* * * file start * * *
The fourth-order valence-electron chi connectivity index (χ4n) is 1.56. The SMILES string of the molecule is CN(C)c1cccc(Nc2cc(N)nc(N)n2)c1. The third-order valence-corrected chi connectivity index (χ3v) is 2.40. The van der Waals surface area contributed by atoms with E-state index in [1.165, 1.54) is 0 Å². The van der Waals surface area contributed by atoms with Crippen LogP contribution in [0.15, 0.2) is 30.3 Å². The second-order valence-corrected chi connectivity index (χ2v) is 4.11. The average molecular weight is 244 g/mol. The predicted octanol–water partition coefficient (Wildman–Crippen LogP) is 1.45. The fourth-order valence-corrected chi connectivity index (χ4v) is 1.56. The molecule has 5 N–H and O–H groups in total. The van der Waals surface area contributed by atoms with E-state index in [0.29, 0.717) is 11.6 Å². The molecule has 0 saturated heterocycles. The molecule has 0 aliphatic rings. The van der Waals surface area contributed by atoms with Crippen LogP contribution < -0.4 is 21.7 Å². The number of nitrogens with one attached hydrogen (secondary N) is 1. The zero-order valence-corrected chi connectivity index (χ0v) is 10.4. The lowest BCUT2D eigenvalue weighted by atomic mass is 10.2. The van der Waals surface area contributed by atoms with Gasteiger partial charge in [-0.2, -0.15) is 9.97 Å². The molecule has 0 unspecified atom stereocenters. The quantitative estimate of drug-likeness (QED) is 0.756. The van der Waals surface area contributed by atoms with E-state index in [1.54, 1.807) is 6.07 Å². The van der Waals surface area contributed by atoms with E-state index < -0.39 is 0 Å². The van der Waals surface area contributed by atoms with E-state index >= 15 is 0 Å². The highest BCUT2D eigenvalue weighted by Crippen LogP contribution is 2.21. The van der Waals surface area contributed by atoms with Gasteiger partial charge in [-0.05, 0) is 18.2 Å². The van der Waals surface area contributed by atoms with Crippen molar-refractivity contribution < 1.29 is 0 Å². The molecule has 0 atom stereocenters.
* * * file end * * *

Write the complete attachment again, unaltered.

The fourth-order valence-electron chi connectivity index (χ4n) is 1.56. The SMILES string of the molecule is CN(C)c1cccc(Nc2cc(N)nc(N)n2)c1. The third-order valence-corrected chi connectivity index (χ3v) is 2.40. The van der Waals surface area contributed by atoms with E-state index in [1.165, 1.54) is 0 Å². The van der Waals surface area contributed by atoms with Crippen LogP contribution in [0.15, 0.2) is 30.3 Å². The second-order valence-corrected chi connectivity index (χ2v) is 4.11. The average molecular weight is 244 g/mol. The predicted octanol–water partition coefficient (Wildman–Crippen LogP) is 1.45. The fourth-order valence-corrected chi connectivity index (χ4v) is 1.56. The molecule has 5 N–H and O–H groups in total. The van der Waals surface area contributed by atoms with E-state index in [0.29, 0.717) is 11.6 Å². The molecule has 0 saturated heterocycles. The molecule has 0 aliphatic rings. The van der Waals surface area contributed by atoms with Crippen LogP contribution < -0.4 is 21.7 Å². The number of nitrogens with one attached hydrogen (secondary N) is 1. The zero-order valence-corrected chi connectivity index (χ0v) is 10.4. The lowest BCUT2D eigenvalue weighted by atomic mass is 10.2. The van der Waals surface area contributed by atoms with Gasteiger partial charge in [-0.2, -0.15) is 9.97 Å². The molecule has 0 unspecified atom stereocenters. The quantitative estimate of drug-likeness (QED) is 0.756. The van der Waals surface area contributed by atoms with E-state index in [1.54, 1.807) is 6.07 Å². The van der Waals surface area contributed by atoms with E-state index < -0.39 is 0 Å². The van der Waals surface area contributed by atoms with E-state index >= 15 is 0 Å². The highest BCUT2D eigenvalue weighted by Crippen LogP contribution is 2.21. The van der Waals surface area contributed by atoms with Gasteiger partial charge in [-0.05, 0) is 18.2 Å². The van der Waals surface area contributed by atoms with Crippen molar-refractivity contribution < 1.29 is 0 Å². The molecule has 0 atom stereocenters.